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Insider Threats are Closer Than You Know

8 minute read

You might be surprised to learn some insider threats are costlier and more damaging than external threats. This risk is an easy one to overlook, considering just how close to home they are. Your everyday routine may be placing you unknowingly as one yourself. It’s nothing to be taken lightly, whether malicious or unintentional the outcome remains the same. An insider threat brought to fruition can bring an entire organization to its knees when it comes to digital risk protection.

The risk posed is enough to make it a staple awareness campaign for September. National Insider Threat Awareness Month (NIATM) stems from President Obama’s 2011 Executive Order that established a National Insider Threat Task Force (NITTF) to prevent future exposure of government secrets such as those made public by WikiLeaks. NIATM is also supported by the National Counterintelligence and Security Center (NCSC), the Office of the Under Secretary of Defense Intelligence and Security (USDI&S), the Defense Counterintelligence and Security Agency (DCSA) and the Department of Homeland Security (DHS). In this post, we will take a closer look at insider threats, the risks they pose and resources available to help organizations circumvent them. 

What is an Insider Threat?

Both accidental threats and insider threats are common phrases in the world of cybersecurity; the two are closely tied but do have their differences. Accidental threats can be related to tailored attacks such as phishing, social engineering and even ransomware. This broad term can include any attack that pulls in a social component, be it business email compromise (BEC), phishing, lost or stolen credentials, or malware triggered with a simple click. All of which can be closely tied to your typical accidental threat.

An insider threat is specific to an inside source that inflicts harm through a loss of resources, capabilities or other damaging consequences. NIST SP 800-53 Rev. 5 from CNSSI 4009-2015 defines it as “The threat that an insider will use her/his authorized access, wittingly or unwittingly, to do harm to the security of organizational operations and assets, individuals, other organizations, and the Nation. This threat can include damage through espionage, terrorism, unauthorized disclosure of national security information, or through the loss or degradation of organizational resources or capabilities.”

To be clear, an “insider” isn’t always a criminal spy and may not be as apparent as the term implies. An insider can be an employee simply going to work with no malicious intent at all. The term includes anyone with authorized access or knowledge of an organization’s assets. This could range from product development, trade secrets, contract and pricing information, networks, systems, physical facilities and more. Insider threats tied to public resources or government functions could cause such severe damage as to impact national security, infrastructure or public safety.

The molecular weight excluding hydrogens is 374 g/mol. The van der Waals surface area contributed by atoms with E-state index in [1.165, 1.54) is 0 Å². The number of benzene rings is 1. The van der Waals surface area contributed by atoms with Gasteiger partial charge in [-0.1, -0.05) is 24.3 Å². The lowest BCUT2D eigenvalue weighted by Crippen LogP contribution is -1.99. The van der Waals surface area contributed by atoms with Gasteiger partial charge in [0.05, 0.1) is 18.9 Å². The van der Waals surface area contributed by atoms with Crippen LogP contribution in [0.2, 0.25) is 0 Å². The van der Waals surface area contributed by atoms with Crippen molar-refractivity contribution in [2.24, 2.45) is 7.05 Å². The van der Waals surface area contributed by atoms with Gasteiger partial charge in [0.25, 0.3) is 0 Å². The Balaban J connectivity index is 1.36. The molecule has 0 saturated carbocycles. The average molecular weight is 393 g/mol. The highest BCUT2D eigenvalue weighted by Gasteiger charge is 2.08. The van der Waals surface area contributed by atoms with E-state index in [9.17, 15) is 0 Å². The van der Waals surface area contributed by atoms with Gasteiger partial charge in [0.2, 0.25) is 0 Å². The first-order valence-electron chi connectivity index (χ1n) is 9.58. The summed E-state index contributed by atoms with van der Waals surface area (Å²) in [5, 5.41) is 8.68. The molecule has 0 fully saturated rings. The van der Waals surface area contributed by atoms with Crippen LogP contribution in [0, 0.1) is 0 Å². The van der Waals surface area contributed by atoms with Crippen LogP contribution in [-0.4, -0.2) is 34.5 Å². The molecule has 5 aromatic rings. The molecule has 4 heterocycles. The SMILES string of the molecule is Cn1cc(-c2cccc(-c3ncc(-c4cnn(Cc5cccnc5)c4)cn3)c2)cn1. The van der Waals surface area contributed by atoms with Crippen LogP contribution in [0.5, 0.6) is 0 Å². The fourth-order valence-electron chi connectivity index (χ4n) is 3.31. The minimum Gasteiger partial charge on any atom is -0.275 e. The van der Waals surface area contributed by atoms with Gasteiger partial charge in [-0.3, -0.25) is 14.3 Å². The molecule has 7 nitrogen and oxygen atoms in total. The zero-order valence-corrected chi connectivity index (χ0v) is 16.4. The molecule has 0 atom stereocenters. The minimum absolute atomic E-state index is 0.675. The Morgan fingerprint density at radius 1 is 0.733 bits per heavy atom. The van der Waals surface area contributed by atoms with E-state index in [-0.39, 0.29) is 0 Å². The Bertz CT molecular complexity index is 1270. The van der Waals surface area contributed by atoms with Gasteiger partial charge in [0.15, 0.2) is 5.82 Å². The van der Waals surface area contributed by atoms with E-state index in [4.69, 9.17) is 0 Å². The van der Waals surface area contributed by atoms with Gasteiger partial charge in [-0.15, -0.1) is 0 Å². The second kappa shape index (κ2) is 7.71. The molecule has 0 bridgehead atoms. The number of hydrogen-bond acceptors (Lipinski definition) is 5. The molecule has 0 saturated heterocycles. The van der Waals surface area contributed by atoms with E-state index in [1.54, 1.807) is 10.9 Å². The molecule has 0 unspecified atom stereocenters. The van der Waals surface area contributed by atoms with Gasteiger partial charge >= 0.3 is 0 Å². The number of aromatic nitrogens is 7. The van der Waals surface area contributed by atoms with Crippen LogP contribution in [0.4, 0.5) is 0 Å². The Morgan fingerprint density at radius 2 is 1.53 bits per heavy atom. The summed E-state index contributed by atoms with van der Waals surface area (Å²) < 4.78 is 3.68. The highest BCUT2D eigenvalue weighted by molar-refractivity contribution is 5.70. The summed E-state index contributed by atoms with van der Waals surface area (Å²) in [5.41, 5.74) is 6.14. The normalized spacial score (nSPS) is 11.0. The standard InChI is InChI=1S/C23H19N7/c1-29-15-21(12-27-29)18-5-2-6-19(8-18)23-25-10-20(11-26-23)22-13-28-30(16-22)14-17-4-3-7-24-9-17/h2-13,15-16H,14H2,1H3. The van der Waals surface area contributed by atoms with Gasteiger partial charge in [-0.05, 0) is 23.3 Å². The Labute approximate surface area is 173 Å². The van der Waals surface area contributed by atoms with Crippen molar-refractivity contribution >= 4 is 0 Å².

Global Average Costs and Frequency of Incidents Tied to Insider Threats
Source: Ponemon Institute’s 2020 Cost of Insider Threats: Global Report

Your insiders could include both employees and third parties as well. Employees might fall into this category if they are privileged users, analysts or developers, formerly employed or involved in a merger. Third parties might include supply chain partners, vendors, contractors and more. These are just a few examples to help paint the picture. It’s essential to assess your risk profile within your organization before identifying proactive measures and building your response plans.

Are Insider Threats Really a Concern?

Insider threats are more common than you may think and can cause just as much damage as a ransomware attack. The worst association anyone can have would be: “It won’t happen to me.” When it comes to cybersecurity, it’s only a matter of time before a vulnerability is actively exploited. You might not consider yourself an insider threat if you aren’t working with classified information, or what you would consider sensitive information. This is not the case. There is no environment immune from the potential of insider threats.

Malicious insiders and lurking spies might come to mind as the most significant insider risk, but most instances are caused by simple carelessness. In the Ponemon Institute’s 2020 Cost of Insider Threats study, researchers found internal data breach’s average annual cost was $11.45 million with 4,716 insider incidents over a 12-month period alone. Of the 4,716 incidents reported and collected for the study, almost 3,000 “were due to negligent or inadvertent employees or contractors.”

Insider Threat Cost Trends by Category Type
Source: Ponemon Institute’s 2020 Cost of Insider Threats: Global Report